Or, do you want to live close to an important outside interest (think horseback riding, sailing, ballroom dancing, etc.)? Or, maybe you need space for your hobbies (think painting with canvases and easel, crafting supplies, or refurbishing antiquing finds, etc.)?
8. Do you consider yourself a “location person” or a “house person”?
This is SO important! Some people get more excited about the local amenities than the features inside their home? Usually people tend to be more one than the other. Which are you? What do you tend to gravitate toward?
For example, would you rather be near urban conveniences, lots of quiet green space, or a wider number of school choices? Then location could be more important to you. If so, many locations have distinct personalities and you want to find one that works for you. Keep in mind that certain locations will feature only certain types of homes to buy – condo apartment, row house, townhome, or single-family home.
On the other hand, if having lots of inside space, an awesome chef’s kitchen, and a Jacuzzi bathtub gets you all excited rather than any particular neighborhood, than you are more of a house person.
9. Are schools in the neighborhood a factor for this home purchase?
Even if you don’t plan to have children soon, it’s a question worth asking since homes in better school districts tend to appreciate more in value. If you have young children or plan to start a family in the near future, then getting yourself educated about schools will be important. Just remember that your agent can’t recommend school districts due to Fair Housing Laws. You’ll need to do your own research and get feedback from friends and family.
10. What is there about your current home that you would like to change or be different in your next home?
What bothers you every single day about your current home? For example, it could be the lack of closet space or not enough counter space in the kitchen. And, on the flip side, what is the absolute most important, can’t-live-without it, deal breaker thing you MUST have? We all have one. Do you really, really want that primary bedroom suite or that large eat-in kitchen?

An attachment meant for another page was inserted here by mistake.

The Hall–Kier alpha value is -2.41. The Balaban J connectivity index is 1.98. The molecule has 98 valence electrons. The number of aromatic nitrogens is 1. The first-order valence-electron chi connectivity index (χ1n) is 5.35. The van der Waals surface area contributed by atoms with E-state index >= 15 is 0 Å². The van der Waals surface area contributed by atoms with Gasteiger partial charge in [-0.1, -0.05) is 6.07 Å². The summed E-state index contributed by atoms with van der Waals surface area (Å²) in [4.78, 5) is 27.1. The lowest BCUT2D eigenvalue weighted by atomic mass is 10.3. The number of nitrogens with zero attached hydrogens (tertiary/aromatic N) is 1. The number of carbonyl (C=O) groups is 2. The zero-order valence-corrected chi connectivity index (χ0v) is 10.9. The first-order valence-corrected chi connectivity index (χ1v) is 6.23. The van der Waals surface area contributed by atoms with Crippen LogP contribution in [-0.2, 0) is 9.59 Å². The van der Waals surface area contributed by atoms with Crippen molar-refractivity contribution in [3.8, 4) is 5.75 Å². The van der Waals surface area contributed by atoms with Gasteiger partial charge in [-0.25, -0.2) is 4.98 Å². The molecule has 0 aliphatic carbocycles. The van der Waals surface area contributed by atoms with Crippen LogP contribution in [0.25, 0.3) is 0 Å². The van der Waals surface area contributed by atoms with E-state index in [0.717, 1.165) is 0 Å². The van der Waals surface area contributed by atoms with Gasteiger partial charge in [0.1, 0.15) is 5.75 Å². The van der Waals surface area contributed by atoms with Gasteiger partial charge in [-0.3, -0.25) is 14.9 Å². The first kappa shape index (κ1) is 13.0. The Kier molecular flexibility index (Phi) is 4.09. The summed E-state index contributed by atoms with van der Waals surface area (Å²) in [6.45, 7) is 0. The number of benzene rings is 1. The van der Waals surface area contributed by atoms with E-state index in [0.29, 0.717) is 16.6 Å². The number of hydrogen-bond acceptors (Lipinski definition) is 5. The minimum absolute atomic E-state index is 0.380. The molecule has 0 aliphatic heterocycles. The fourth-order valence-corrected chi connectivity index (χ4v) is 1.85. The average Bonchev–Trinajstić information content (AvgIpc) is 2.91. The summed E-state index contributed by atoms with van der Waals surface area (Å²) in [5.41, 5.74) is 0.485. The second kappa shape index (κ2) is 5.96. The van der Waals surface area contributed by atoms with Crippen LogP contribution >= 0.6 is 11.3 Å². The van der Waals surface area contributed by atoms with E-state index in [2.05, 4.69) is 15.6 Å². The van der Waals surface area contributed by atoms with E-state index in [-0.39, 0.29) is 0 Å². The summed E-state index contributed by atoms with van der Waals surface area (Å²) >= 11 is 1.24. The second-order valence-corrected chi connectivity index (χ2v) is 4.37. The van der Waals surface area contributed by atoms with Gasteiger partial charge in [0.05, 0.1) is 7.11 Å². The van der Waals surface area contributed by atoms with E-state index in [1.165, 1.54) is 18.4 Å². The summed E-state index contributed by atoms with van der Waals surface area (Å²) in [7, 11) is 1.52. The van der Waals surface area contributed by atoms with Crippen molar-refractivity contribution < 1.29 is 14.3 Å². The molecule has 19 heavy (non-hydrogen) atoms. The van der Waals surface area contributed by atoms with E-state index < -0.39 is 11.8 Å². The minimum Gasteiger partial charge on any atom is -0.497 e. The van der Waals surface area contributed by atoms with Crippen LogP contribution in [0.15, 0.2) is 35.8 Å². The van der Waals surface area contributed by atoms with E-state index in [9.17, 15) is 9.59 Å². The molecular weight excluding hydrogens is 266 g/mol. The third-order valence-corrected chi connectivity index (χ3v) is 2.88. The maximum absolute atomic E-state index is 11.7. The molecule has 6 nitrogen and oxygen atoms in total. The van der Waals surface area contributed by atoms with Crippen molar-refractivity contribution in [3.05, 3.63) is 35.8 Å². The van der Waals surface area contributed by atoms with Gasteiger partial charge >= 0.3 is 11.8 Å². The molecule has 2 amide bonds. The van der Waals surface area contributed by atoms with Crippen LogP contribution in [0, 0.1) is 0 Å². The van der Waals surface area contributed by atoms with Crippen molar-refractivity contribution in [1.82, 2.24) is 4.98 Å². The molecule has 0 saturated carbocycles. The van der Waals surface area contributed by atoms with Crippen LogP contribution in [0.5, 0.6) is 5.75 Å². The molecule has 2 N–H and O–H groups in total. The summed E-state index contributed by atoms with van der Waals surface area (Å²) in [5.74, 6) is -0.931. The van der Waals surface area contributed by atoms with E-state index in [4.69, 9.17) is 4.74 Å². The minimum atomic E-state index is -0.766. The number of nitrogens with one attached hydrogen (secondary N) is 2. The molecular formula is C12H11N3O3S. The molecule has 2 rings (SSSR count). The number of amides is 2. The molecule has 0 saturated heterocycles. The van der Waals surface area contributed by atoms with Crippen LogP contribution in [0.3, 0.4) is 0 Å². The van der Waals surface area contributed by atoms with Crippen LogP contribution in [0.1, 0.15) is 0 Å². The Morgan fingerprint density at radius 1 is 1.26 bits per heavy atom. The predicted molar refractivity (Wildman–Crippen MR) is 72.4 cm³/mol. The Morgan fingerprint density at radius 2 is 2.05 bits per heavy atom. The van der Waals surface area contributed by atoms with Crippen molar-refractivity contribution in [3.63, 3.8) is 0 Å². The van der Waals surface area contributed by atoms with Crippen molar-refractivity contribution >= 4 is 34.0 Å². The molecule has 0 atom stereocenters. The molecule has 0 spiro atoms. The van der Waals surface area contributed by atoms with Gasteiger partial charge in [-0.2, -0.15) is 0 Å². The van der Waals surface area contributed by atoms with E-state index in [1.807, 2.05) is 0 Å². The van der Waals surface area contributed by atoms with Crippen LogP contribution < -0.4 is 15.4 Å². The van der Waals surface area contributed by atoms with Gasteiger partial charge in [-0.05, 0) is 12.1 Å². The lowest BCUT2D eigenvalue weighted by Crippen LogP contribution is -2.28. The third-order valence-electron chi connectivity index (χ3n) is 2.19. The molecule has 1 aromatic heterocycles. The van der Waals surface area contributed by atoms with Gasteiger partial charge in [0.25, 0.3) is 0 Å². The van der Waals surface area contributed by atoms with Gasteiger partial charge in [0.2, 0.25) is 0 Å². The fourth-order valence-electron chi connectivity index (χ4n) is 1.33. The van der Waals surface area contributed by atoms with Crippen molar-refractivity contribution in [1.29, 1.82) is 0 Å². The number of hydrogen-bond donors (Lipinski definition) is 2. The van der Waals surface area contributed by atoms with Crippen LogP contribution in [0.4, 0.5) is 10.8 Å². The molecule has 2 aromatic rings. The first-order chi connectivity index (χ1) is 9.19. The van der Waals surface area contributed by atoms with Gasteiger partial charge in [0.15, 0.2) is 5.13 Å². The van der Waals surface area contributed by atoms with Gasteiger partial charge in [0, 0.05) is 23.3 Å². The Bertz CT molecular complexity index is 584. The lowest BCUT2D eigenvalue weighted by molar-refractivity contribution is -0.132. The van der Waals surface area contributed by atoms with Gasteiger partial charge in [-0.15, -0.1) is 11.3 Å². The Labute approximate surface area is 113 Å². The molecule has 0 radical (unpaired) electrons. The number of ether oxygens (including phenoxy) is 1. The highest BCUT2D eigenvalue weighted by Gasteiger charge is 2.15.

11. Describe your ideal scenario when it comes to your home purchase and why.
This is the time to dream BIG! After asking yourself all the questions above, now’s the time to take your brainstorming to pen and paper. Get out a piece of paper and write down everything you could possibly have if you could have it all (within reason) in your next perfect home. Don’t hold back! Write down things you might think are out of reach.
12. What would you be willing to you compromise on in a home?
It’s hard to start with what you are willing to give up, but after listing out all the things you DO want from the questions above (and don’t hold back on this part—list everything!) Circle three things you could possibly live without on that list.
Congrats on answering all of these questions and hopefully it sparked some additional self-analysis that will help you find that perfect home! Next week, we’ll take a closer look at whether you are a “location” person or a “house” person. It’s your leading compass on where and what you will look at when you start house hunting.
I'm Morgan and I love helping professionals in the aviation industry make their move to Atlanta as smooth as a greased landing. Whether its relocation, buying for the first time, or selling luxury and aviation real estate properties, I can help you transition smoothly.
2015 Sharpsburg McCollum Unit 110
Sharpsburg, GA 30265